• one strand of plasmid is transferred into the recipient cell
    • replication is occurring in both cells so they both end up with a complete copy of plasmid
    • cells separate
    • creates two F+
  13. F plasmid
    tra region = region contains genes necessary for plasmid transfer, transferred last

    oriT= origin of transfer, where plasmid mobilization starts

    green = replication origin, genes for plasmid segregation to daughter cells

    yellow = transposons and insertion sequences present in the F plasmid, which can mediate integration into host genome
  14. formation of Hfr strain
    • insertion sequences can be used as a site for homologous recombination between F plasmid and a bacterial chromosome
    • results in Hfr state in which chromosomal genes can be transferred to other cells by conjugation
  15. transfer of chromosomal genes by an Hfr strain
    • transfer proceeds in a fixed direction from oriT
    • tra region is almost never transferred - recipient stays F-
  16. using Hfr strains to map the E.coli genome
    • in Hfr strain, integrated plasmid cannot leave the chromosome
    • F plasmid can insert at various sites in either orientation - creates different Hfr strains, which are then permanent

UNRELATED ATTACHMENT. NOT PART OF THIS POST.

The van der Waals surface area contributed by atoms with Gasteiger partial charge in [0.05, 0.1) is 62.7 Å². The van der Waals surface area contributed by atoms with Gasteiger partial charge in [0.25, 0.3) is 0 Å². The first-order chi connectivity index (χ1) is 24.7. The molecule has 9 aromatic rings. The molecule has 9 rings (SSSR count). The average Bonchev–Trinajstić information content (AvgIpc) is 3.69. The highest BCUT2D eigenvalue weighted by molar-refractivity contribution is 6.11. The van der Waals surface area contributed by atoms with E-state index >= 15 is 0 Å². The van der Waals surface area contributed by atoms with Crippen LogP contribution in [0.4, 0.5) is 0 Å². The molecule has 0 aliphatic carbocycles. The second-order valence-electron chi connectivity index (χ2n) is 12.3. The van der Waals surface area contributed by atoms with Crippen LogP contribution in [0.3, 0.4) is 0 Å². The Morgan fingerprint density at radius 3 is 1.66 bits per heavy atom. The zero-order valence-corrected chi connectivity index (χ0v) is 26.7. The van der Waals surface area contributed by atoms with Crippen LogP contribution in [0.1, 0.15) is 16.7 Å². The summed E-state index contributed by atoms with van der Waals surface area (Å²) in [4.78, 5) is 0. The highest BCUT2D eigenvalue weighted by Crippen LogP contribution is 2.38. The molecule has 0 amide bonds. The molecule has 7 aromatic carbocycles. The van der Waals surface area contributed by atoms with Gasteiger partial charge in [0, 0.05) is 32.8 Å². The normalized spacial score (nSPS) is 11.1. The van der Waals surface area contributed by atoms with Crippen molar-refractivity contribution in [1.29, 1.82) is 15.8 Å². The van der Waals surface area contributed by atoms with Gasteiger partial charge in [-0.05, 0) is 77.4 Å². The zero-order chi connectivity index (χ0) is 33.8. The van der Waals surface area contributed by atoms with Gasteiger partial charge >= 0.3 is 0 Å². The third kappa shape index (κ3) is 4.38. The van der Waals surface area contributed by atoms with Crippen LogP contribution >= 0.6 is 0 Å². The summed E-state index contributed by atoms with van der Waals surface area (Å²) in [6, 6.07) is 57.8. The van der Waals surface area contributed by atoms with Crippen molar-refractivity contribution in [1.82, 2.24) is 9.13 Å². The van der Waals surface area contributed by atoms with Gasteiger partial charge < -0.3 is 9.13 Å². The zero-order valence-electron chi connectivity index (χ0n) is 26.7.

• frequency of transfer = 1/distance from F plasmid insertion (genes closest to plasmid with be transferred with highest frequency)
  17. How do we detect conjugation?
    • choose donor and recipient strains so that you can select and screen for recipient colonies with specific phenotypes
    • example - use antibiotic resistance on all plates and different minimal medium plates
  18. interrupted mating experiments for chromosome mapping
    • mix Hfr donor + with recipient -
    • allow mating to occur for various amounts of time, then separate mating pairs in a blender
    • plate on conditions so that only recombinants grow
    • plate to test for other alleles individually
    • calculate frequencies of transfer of each allele
    • significance = were able to map E.coli showing that it was circular, showed genes were linked to each other
  19. generalized transduction
    • bacteriophage-mediated exchange of DNA from bacterial chromosomes
    • when bacterial cell is infected with phage lytic cycle may occur - small fraction of phage accidentally package chromosomal DNA from host instead of a phage genome
    • results in transducing particles = contain fragments of host genome rather than phage genome
    • not all phage perform - some only package DNA
    • with a specific sequence, wouldn't package a random piece
    • after infection of new cell, fragments can recombine into recipient chromosome to yield tranductants
    • can use to transfer mutations from one strain background to another
  20. cotransduction frequency
    • measure of how close two genes are to each other on the chromosome
    • can map genes if they are close enough to be carried on the same piece of DNA packed into a phage
  21. how to combine two mutations in the same strain background
    • infect transposon strain with phage and harvest all phage after cell lysis
    • tiny fraction will contain genomic DNA with the transposon and neighboring chromosomal DNA
    • infect point mutant strain with phage from transposon strain
    • plate cells on medium containing selective marker
    • can now investigate consequences of having both mutations in the same cell